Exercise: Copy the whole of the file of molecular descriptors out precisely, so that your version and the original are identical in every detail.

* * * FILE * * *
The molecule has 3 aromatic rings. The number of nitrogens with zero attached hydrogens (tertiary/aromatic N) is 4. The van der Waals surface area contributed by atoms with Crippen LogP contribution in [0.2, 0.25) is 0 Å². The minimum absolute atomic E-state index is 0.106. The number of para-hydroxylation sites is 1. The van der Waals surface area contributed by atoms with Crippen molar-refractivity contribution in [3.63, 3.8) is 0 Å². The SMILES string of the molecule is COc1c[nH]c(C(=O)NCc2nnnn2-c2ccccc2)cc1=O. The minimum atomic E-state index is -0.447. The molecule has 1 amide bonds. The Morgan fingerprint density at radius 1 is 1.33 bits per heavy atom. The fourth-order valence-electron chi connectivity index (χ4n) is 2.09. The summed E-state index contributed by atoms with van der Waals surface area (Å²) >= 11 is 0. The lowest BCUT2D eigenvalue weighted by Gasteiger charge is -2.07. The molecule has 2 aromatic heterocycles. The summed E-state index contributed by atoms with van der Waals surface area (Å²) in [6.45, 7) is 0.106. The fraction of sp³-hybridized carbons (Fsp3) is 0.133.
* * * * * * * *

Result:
The molecule has 3 aromatic rings. The number of nitrogens with zero attached hydrogens (tertiary/aromatic N) is 4. The van der Waals surface area contributed by atoms with Crippen LogP contribution in [0.2, 0.25) is 0 Å². The minimum absolute atomic E-state index is 0.106. The number of para-hydroxylation sites is 1. The van der Waals surface area contributed by atoms with Crippen molar-refractivity contribution in [3.63, 3.8) is 0 Å². The SMILES string of the molecule is COc1c[nH]c(C(=O)NCc2nnnn2-c2ccccc2)cc1=O. The minimum atomic E-state index is -0.447. The molecule has 1 amide bonds. The Morgan fingerprint density at radius 1 is 1.33 bits per heavy atom. The fourth-order valence-electron chi connectivity index (χ4n) is 2.09. The summed E-state index contributed by atoms with van der Waals surface area (Å²) >= 11 is 0. The lowest BCUT2D eigenvalue weighted by Gasteiger charge is -2.07. The molecule has 2 aromatic heterocycles. The summed E-state index contributed by atoms with van der Waals surface area (Å²) in [6.45, 7) is 0.106. The fraction of sp³-hybridized carbons (Fsp3) is 0.133.